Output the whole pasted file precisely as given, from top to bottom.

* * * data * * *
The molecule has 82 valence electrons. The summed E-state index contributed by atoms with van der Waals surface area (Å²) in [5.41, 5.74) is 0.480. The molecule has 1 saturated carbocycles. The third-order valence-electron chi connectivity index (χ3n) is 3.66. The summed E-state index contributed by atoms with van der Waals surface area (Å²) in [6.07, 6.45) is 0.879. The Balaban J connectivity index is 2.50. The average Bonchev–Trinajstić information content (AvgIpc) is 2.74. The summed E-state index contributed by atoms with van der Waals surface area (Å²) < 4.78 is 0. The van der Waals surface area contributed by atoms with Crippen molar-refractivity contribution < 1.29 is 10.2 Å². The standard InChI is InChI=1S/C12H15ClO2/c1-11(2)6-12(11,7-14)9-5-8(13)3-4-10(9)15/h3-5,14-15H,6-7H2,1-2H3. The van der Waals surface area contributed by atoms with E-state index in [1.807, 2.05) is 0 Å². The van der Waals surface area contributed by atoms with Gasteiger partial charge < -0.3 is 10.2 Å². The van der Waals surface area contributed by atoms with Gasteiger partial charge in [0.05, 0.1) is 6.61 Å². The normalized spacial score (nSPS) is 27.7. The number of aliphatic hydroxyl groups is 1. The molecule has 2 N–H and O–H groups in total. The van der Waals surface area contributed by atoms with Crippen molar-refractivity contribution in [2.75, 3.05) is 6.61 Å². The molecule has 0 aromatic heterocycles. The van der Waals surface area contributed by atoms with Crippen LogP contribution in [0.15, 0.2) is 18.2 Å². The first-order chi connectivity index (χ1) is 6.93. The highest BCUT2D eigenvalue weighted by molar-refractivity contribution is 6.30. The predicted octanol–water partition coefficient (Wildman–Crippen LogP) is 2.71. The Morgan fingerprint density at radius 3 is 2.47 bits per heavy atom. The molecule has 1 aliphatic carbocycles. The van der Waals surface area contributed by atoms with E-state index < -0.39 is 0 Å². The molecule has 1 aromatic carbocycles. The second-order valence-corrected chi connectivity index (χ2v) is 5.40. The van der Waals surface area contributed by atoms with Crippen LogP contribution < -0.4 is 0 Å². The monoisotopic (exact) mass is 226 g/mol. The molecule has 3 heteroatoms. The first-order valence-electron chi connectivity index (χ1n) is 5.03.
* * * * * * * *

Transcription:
The molecule has 82 valence electrons. The summed E-state index contributed by atoms with van der Waals surface area (Å²) in [5.41, 5.74) is 0.480. The molecule has 1 saturated carbocycles. The third-order valence-electron chi connectivity index (χ3n) is 3.66. The summed E-state index contributed by atoms with van der Waals surface area (Å²) in [6.07, 6.45) is 0.879. The Balaban J connectivity index is 2.50. The average Bonchev–Trinajstić information content (AvgIpc) is 2.74. The summed E-state index contributed by atoms with van der Waals surface area (Å²) < 4.78 is 0. The van der Waals surface area contributed by atoms with Crippen molar-refractivity contribution < 1.29 is 10.2 Å². The standard InChI is InChI=1S/C12H15ClO2/c1-11(2)6-12(11,7-14)9-5-8(13)3-4-10(9)15/h3-5,14-15H,6-7H2,1-2H3. The van der Waals surface area contributed by atoms with E-state index in [1.807, 2.05) is 0 Å². The van der Waals surface area contributed by atoms with Gasteiger partial charge < -0.3 is 10.2 Å². The van der Waals surface area contributed by atoms with Gasteiger partial charge in [0.05, 0.1) is 6.61 Å². The normalized spacial score (nSPS) is 27.7. The number of aliphatic hydroxyl groups is 1. The molecule has 2 N–H and O–H groups in total. The van der Waals surface area contributed by atoms with Crippen molar-refractivity contribution in [2.75, 3.05) is 6.61 Å². The molecule has 0 aromatic heterocycles. The van der Waals surface area contributed by atoms with Crippen LogP contribution in [0.15, 0.2) is 18.2 Å². The first-order chi connectivity index (χ1) is 6.93. The highest BCUT2D eigenvalue weighted by molar-refractivity contribution is 6.30. The predicted octanol–water partition coefficient (Wildman–Crippen LogP) is 2.71. The Morgan fingerprint density at radius 3 is 2.47 bits per heavy atom. The molecule has 1 aliphatic carbocycles. The van der Waals surface area contributed by atoms with E-state index < -0.39 is 0 Å². The molecule has 1 aromatic carbocycles. The second-order valence-corrected chi connectivity index (χ2v) is 5.40. The van der Waals surface area contributed by atoms with Crippen LogP contribution < -0.4 is 0 Å². The monoisotopic (exact) mass is 226 g/mol. The molecule has 3 heteroatoms. The first-order valence-electron chi connectivity index (χ1n) is 5.03.